In a shift from his regular opening role, Jordan Silk shined in the middle order with a sensational 100* (131) on day two of Tasmania’s Sheffield Shield clash with Queensland.
The century is the side’s second in as many days following a well-crafted innings by 23-year-old opener Tim Ward.
Resuming at 3/285, the Tigers continued to tick the scoreboard over at an adequate rate through the aforementioned Ward and nightwatchman Lawrence Neil-Smith.
With 48 added to the overnight score, both batters fell in quick succession. Just two balls after Neil-Smith (28 from 64) hauled out to deep square leg, Ward was trapped in front by finger spinner Matthew Kuhnemann for a marvellous 144 (343).
The new pairing of Silk and stand-in skipper, Beau Webster made it their aim to ensure a third wicket did not tumble before the luncheon interval. When play resumed at 5/358, the onslaught began.
Just moments after the break, the 29-year old’s tally stood at 15 from 46 balls. From that point he scored at a run a ball, playing freely and contributing 85 of Tasmania’s 142 scored in the second session.
In the final over before tea, Silk reached his hundred with the same single that took his team’s score to a whopping 500. At that point, a declaration was made.
Cameos from Webster (39 from 89) and Mac Wright (25* from 22) ensured that Tasmania made the most of a great start.
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Overall, Silk’s performance is a nod to his versatility as a batsman. This is made all the more clear by the fact that this was just the second time since 2014 that he was not subjected to the new ball in a Sheffield Shield innings.
Speaking to the media at stumps, he went into detail about his experience of the middle order move.
“What was more challenging was probably day one, having to wait around to see if I was going to get a bat or not,” Silk said.
“It was tough yesterday. Then there was the nightwatchman that we sent out so there was even more stress and nerves.
“I haven’t really done that throughout my whole career, so that was a bit unusual.
“(It was) nice to get out there and get a few runs away early in the year.”
Not a complete stranger to the middle order, the Tigers stalwart is accustomed to playing an accelerating role in the white ball formats of the game.
In his opinion, the solid foundation set by the top order allowed him to bat freely on a Karen Rolton Oval pitch made for batting.
“Our top order laid a really great platform for me to just go out there and play the way I want to play down at five,” Silk told.
“I think any time you can walk to the wicket at five or six and come in after 100 overs – your top order’s done a hell of a lot of work to set it up – it’s nice to put a bit of polish on the end of our innings.”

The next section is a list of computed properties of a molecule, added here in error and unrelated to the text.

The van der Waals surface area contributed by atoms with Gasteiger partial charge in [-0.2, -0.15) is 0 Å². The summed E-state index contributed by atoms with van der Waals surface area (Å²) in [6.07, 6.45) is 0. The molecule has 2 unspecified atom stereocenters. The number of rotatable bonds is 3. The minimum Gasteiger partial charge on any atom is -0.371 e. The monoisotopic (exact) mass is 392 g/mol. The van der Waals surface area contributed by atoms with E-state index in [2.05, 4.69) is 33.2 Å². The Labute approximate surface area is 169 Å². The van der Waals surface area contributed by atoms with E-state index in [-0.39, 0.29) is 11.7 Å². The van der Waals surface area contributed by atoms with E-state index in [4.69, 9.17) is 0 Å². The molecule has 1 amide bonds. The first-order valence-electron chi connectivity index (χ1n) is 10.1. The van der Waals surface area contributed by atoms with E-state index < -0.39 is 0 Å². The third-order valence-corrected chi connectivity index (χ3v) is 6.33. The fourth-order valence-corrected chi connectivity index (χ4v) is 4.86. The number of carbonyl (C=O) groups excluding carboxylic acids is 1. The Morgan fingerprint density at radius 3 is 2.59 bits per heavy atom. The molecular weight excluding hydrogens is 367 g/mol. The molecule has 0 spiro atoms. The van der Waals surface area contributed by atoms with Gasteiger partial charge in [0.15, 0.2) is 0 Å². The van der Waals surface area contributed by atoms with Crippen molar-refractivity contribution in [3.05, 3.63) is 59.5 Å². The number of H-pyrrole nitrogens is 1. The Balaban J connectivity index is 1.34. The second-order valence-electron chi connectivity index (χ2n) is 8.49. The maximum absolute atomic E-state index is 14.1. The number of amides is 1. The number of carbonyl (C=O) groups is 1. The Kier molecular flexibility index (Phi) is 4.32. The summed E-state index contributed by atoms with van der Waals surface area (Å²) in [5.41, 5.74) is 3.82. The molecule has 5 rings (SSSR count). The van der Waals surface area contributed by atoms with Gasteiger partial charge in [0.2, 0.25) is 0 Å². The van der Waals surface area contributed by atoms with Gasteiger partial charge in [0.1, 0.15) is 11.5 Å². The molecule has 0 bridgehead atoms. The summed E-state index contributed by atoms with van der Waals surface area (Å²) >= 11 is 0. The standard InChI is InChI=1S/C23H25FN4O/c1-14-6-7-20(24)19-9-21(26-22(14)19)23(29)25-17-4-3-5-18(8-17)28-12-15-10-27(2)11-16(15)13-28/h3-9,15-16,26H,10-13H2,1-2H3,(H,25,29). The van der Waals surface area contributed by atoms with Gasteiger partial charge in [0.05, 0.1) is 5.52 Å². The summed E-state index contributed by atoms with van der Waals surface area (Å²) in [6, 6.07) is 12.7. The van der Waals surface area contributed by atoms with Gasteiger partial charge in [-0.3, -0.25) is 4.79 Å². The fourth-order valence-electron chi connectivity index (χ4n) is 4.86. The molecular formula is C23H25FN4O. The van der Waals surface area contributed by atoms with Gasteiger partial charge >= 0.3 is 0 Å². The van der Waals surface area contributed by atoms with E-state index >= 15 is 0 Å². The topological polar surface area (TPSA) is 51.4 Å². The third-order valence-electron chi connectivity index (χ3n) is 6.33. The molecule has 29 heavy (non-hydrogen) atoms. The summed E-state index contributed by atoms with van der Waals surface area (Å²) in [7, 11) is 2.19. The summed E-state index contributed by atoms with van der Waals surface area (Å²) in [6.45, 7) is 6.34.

Far from being a change brought up out of the blue, a shift down the batting order has been central to discussions about Silk’s role in the team.
More importantly, it goes hand in hand with taking a senior role in an emerging squad and leadership more generally.
“It’s been brewing for a little bit now. I’ve definitely had some chats with Matthew Wade about it over the last season in particular,” he said.
“He (Wade) identified that as an area where I could potentially play more of a senior role in that middle order later in my career.
“With the likes of Tim Ward and Caleb Jewell, who he sees as potential long-term openers for Tassie, now was probably the right time to pull the trigger.
“Definitely not saying that my opening days are done, but that’s just where he thought the holes needed to be plugged in the short term. I’ve enjoyed it so far.”
In reply to the Tigers, Queensland made a positive start to finish the day at 2/122. The Bulls were dealt a pair of massive blows through the loss of the prized wickets of Joe Burns (26 from 30) and Marnus Labuschange (32 from 29), however.
Hoping to steady the ship for the reigning champions will be Bryce Street (49 from 119) and captain Usman Khawaja (12 from 35), who remain not out heading into day three.
Even with a plethora of runs on the board and key dismissals, Silk and Tasmania remain cognisant of the hard task ahead of them at the halfway point of the match.
“To get two pretty big wickets in Joe and Marnus is really going to help us hopefully going into tomorrow,” he concluded.
“We’ve just got to scrap. Scrap our way for the full day tomorrow.
“We don’t really want to get to a stage where Queensland choose to declare. We want to take 10 wickets first and really dictate how the game goes from here.”
Play will resume on day three in Adelaide at 10:30 am local time.
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